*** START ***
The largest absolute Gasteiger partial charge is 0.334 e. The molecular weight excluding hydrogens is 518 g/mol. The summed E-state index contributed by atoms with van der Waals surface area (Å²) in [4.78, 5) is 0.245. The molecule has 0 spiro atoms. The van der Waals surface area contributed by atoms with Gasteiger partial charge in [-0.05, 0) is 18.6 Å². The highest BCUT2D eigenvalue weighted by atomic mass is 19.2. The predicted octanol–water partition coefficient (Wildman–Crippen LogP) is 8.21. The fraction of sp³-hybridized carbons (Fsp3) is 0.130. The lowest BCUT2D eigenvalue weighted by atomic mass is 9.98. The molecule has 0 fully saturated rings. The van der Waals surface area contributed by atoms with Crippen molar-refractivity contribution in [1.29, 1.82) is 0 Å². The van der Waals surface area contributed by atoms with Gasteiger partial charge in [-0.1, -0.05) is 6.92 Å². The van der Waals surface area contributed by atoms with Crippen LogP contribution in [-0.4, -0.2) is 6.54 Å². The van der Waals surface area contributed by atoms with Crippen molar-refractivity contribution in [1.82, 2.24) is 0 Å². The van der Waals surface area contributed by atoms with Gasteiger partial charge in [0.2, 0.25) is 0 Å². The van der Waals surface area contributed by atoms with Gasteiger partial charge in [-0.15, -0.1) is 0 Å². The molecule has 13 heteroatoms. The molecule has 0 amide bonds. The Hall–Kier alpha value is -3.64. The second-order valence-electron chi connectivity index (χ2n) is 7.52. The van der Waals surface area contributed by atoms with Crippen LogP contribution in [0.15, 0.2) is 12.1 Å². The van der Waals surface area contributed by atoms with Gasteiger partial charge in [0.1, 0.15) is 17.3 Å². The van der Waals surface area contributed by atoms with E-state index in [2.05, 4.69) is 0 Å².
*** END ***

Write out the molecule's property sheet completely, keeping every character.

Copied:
The largest absolute Gasteiger partial charge is 0.334 e. The molecular weight excluding hydrogens is 518 g/mol. The summed E-state index contributed by atoms with van der Waals surface area (Å²) in [4.78, 5) is 0.245. The molecule has 0 spiro atoms. The van der Waals surface area contributed by atoms with Gasteiger partial charge in [-0.05, 0) is 18.6 Å². The highest BCUT2D eigenvalue weighted by atomic mass is 19.2. The predicted octanol–water partition coefficient (Wildman–Crippen LogP) is 8.21. The fraction of sp³-hybridized carbons (Fsp3) is 0.130. The lowest BCUT2D eigenvalue weighted by atomic mass is 9.98. The molecule has 0 fully saturated rings. The van der Waals surface area contributed by atoms with Crippen molar-refractivity contribution in [1.29, 1.82) is 0 Å². The van der Waals surface area contributed by atoms with Gasteiger partial charge in [-0.1, -0.05) is 6.92 Å². The van der Waals surface area contributed by atoms with Crippen LogP contribution in [-0.4, -0.2) is 6.54 Å². The van der Waals surface area contributed by atoms with Crippen molar-refractivity contribution in [1.82, 2.24) is 0 Å². The van der Waals surface area contributed by atoms with Gasteiger partial charge in [0.2, 0.25) is 0 Å². The van der Waals surface area contributed by atoms with Gasteiger partial charge in [-0.15, -0.1) is 0 Å². The molecule has 13 heteroatoms. The molecule has 0 amide bonds. The Hall–Kier alpha value is -3.64. The second-order valence-electron chi connectivity index (χ2n) is 7.52. The van der Waals surface area contributed by atoms with Crippen LogP contribution in [0.15, 0.2) is 12.1 Å². The van der Waals surface area contributed by atoms with Gasteiger partial charge in [0.1, 0.15) is 17.3 Å². The van der Waals surface area contributed by atoms with E-state index in [2.05, 4.69) is 0 Å².